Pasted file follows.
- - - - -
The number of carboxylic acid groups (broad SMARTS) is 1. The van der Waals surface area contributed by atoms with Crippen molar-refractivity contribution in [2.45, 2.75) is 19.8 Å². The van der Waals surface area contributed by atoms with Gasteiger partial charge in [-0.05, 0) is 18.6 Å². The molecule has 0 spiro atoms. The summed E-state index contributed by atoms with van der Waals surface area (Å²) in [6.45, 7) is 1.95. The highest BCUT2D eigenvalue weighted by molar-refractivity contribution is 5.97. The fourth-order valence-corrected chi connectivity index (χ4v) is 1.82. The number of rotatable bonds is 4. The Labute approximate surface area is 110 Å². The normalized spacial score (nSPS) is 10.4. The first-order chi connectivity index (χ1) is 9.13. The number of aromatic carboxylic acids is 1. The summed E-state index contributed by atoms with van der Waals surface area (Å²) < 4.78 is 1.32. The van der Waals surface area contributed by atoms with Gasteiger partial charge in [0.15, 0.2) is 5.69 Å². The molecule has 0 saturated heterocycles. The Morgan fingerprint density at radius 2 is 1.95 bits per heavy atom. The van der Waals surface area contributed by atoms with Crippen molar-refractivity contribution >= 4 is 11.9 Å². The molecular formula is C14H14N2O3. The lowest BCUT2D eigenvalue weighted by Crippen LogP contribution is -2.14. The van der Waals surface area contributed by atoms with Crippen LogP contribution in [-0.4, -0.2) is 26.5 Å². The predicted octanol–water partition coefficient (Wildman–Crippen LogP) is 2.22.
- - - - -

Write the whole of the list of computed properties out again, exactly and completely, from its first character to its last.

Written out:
The number of carboxylic acid groups (broad SMARTS) is 1. The van der Waals surface area contributed by atoms with Crippen molar-refractivity contribution in [2.45, 2.75) is 19.8 Å². The van der Waals surface area contributed by atoms with Gasteiger partial charge in [-0.05, 0) is 18.6 Å². The molecule has 0 spiro atoms. The summed E-state index contributed by atoms with van der Waals surface area (Å²) in [6.45, 7) is 1.95. The highest BCUT2D eigenvalue weighted by molar-refractivity contribution is 5.97. The fourth-order valence-corrected chi connectivity index (χ4v) is 1.82. The number of rotatable bonds is 4. The Labute approximate surface area is 110 Å². The normalized spacial score (nSPS) is 10.4. The first-order chi connectivity index (χ1) is 9.13. The number of aromatic carboxylic acids is 1. The summed E-state index contributed by atoms with van der Waals surface area (Å²) < 4.78 is 1.32. The van der Waals surface area contributed by atoms with Gasteiger partial charge in [0.15, 0.2) is 5.69 Å². The molecule has 0 saturated heterocycles. The Morgan fingerprint density at radius 2 is 1.95 bits per heavy atom. The van der Waals surface area contributed by atoms with Crippen molar-refractivity contribution >= 4 is 11.9 Å². The molecular formula is C14H14N2O3. The lowest BCUT2D eigenvalue weighted by Crippen LogP contribution is -2.14. The van der Waals surface area contributed by atoms with Crippen LogP contribution in [-0.4, -0.2) is 26.5 Å². The predicted octanol–water partition coefficient (Wildman–Crippen LogP) is 2.22.